Friday, May 8, 2009
The Mississippi Blues Trail officially crossed state lines today at the Rock 'n' Soul Museum at the Fed Ex Forum on Beale Street in Memphis. Local Fox 13 station covered the event with this news story.
photo courtesy Merete Eide
Tuesday, May 5, 2009
Fred McDowell lived in Tennessee until he was nearly forty. But as proof that a man can accomplish a lot after his thirtieth birthday, McDowell moved to Mississippi, played the hell out of a blues slide guitar, and attracted the art form's most famous (some say notorious) talent scout to his front door.
Until then, Fred McDowell played guitar only for himself and his friends. He played old style blues. Delta blues. Mississippi blues. When Alan Lomax came back through the deep south in 1959 looking for bluesmen that other archivists had overlooked in previous visits, he was astonished to find Mississippi Fred McDowell living in Como and pumping gas.
McDowell had undeniable musical talent, but unlike decades worth of other delta blues musicians, McDowell stayed on the farm and did not drive north on Highway 61 to make records. At least not until Lomax coaxed him into a recording studio. Fred continued farming and playing for tips until Chris Strachwitz went looking for Fred in 1964 and recorded "Fred McDowell. Volume 1 and Volume 2" on Arhoolie. Things really took off after those recordings and McDowell became a sensation in the blues/folk revival of the early 1960's.
Music author Ted Gioia writes about McDowell in "Delta Blues", (see earlier post here) his recent history of the music:
"He moved to Memphis around the time he turned twenty-one, and finally settled in Como, Mississippi, in the early 1940's. But his music was infused with the free-spirited intensity of the Delta tradition, even if his geographical connections to that heart of the region are weak ones at best, and his name is usually one of the first mentioned by blues fans when the conversation turns to the subject of their favorite Delta guitarists."
McDowell's famous fans include Rolling Stones guitarist Keith Richards and Grammy winner Bonnie Raitt. McDowell gave a young Raitt Delta slide guitar lessons. The Stones covered McDowell's "You Gotta Move" on their "Sticky Fingers" album.
On Thursday afternoon, Bonnie Raitt will return to Como to honor her friend and mentor as the state gives McDowell a plaque on the Mississippi Blues Trail.(read Jackson Clarion Ledger story here)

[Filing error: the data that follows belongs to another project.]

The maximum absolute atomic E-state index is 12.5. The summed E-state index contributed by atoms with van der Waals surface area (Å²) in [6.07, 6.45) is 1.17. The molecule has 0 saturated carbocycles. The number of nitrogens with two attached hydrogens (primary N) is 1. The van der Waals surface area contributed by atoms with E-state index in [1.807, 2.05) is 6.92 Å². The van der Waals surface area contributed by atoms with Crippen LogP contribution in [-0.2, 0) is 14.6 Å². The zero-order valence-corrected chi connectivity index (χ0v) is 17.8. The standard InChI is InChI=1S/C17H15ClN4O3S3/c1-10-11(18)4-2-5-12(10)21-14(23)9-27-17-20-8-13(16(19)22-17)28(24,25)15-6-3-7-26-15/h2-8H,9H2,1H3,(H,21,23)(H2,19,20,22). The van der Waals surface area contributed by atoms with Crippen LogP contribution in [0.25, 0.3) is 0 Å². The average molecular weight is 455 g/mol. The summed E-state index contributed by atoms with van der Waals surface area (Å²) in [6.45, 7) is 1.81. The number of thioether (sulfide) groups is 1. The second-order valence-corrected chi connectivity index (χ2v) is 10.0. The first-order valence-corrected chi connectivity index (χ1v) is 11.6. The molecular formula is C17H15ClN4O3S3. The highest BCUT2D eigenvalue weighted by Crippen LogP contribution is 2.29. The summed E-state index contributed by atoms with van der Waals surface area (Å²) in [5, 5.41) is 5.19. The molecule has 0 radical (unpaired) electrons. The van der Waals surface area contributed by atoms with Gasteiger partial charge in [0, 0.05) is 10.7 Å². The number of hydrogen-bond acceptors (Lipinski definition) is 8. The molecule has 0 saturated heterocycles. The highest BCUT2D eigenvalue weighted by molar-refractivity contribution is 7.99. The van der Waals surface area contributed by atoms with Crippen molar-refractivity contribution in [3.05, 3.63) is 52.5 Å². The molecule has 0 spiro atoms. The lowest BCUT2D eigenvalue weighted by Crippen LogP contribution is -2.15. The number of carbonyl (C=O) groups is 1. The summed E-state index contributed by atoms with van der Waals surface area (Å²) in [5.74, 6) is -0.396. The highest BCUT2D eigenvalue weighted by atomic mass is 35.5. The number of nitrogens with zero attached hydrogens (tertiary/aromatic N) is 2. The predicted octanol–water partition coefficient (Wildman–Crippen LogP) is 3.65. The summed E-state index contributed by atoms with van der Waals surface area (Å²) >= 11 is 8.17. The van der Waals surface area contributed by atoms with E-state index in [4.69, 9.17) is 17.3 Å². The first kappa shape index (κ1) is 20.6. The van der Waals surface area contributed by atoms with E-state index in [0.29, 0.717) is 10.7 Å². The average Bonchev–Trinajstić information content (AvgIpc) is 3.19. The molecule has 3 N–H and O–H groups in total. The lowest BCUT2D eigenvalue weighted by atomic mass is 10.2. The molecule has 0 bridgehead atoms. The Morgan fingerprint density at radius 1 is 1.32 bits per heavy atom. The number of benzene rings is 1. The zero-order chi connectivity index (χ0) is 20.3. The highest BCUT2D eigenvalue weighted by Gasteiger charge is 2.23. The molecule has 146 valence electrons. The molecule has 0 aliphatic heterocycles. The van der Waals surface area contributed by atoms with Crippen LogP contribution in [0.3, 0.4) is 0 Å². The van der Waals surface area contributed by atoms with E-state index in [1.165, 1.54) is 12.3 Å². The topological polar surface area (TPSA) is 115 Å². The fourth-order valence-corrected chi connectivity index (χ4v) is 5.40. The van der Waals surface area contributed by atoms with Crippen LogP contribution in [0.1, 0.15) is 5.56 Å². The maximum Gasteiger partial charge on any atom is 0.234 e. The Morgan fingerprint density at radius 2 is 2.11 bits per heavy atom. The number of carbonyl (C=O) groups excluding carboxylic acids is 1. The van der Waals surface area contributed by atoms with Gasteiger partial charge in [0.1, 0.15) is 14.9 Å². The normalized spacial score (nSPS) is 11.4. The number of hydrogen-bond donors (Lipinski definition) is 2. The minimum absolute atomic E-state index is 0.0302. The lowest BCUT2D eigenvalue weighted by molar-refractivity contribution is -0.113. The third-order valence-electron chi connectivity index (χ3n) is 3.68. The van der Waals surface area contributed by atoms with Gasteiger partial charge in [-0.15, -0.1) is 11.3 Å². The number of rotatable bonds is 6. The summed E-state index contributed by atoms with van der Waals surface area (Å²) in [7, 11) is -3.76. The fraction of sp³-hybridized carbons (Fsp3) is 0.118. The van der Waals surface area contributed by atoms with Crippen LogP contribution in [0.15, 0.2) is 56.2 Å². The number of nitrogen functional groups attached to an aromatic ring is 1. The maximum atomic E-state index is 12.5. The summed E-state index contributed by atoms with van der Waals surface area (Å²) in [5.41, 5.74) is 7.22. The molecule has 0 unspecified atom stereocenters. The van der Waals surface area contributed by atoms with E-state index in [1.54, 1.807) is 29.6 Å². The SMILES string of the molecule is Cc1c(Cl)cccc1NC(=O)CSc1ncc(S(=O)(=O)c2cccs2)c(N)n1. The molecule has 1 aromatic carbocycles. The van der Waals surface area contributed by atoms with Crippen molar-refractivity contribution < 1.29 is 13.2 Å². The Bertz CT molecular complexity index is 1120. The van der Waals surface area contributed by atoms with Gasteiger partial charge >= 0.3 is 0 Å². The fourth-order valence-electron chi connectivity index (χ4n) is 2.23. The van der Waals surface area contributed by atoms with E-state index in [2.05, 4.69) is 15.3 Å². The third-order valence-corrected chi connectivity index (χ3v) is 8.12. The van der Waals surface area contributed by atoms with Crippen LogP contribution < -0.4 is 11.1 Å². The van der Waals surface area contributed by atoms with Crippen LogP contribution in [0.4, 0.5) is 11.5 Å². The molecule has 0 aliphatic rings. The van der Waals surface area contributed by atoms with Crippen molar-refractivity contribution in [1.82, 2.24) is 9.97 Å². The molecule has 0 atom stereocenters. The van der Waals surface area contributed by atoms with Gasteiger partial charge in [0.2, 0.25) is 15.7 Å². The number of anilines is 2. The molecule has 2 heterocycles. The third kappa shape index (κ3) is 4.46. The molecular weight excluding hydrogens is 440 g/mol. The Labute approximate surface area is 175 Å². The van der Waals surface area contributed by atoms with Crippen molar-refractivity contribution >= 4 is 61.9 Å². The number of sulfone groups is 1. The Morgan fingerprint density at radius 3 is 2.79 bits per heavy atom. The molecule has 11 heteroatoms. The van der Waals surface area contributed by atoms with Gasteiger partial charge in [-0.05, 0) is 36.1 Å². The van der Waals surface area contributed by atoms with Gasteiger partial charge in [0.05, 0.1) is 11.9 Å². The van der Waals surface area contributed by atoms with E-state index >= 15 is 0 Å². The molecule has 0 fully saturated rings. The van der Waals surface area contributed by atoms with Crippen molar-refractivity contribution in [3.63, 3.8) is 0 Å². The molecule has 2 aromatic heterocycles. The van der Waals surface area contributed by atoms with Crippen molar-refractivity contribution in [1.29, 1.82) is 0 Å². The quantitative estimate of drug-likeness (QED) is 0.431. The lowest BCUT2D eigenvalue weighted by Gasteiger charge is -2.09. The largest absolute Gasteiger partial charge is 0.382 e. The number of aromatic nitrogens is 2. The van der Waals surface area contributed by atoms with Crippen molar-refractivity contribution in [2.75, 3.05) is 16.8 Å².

Rev. John Wilkins, Alex Thomas, Bonnie Raitt, Hubert Sumlin photo by Melanie Young
McDowell's musical success came late in life. He toured frequently but always came back home to Mississippi. Gioia writes about McDowell's final days:
"McDowell stopped touring in November of 1971, when stomach pains forced him to cancel his performances and seek medical treatment. Although he told many people that he suffered from an ulcer, the real diagnosis was stomach cancer, and despite surgery, doctors were unable to halt it's spread. He died on July 3, 1972 at the Baptist Hospital, and was buried -- not on Highway 61 -- but at the Hammond Hill Baptist Church, between Como and Senatobia, Mississippi. He was reportedly laid to rest wearing a silver lame' suit, given to him by the Rolling Stones. But the adulation fo the famous did little to prevent the guitarist's name being misspelled (McDewell) on the simple gravestone, an error that persisted many years before steps were taken to erect a more respectable tribute to one of Mississippi's greatest musical talents. On this new memorial, we find again that a lyric -- drawn from McDowell's best known composition -- served as a fitting epitaph.
You may be high,
You may be low.
You may be rich, child,
You may be poor.
But when the Lord gets ready,
You got to move.
Click to hear "You Gotta Move."
Saturday, May 2, 2009
General Motors announced this past week that after the end of this year they no longer will produce Pontiacs. The muscular, gas-guzzling, V-8 vehicles have long been immortalized in songs, perhaps none better than by Glendora's Sonny Boy Williamson II.
"Pontiac Blues", Recorded August 5, 1951 on Farish Street at Trumpet Records in Jackson, Mississippi, was an homage to Trumpet Records owner Lillian McMurry's new Pontiac convertible. It was a chrome laden black Silver streak, that according to author Marc W. Ryan in his book Trumpet Records "embodied all the luxury and stylish mobility that he (Sonny Boy) craved."
Ryan goes on to tell us:
He would try to wheedle a ride in the sparkling beauty, but Lillian didn't often trust the freewheeling bluesman behind the wheel. "When I used to let him drive it," she recalled, "man, he really thought he was uptown. Sonny Boy still had a pride that a lot of musicians don't have." That pride was showing when, in keeping with the prevailing vogue of using flashy automobiles as lyrical themes, he proclaimed: "Mmmm, I found out what my baby likes. That's a while lotta lovin' and a straight-eight Pontiac.
If they play only one song at Pontiac's public funeral, they could do a whole lot worse than blaring out the harmonica sounds of Sonny Boy Williamson's fitting 1951 epitaph "Pontiac Blues"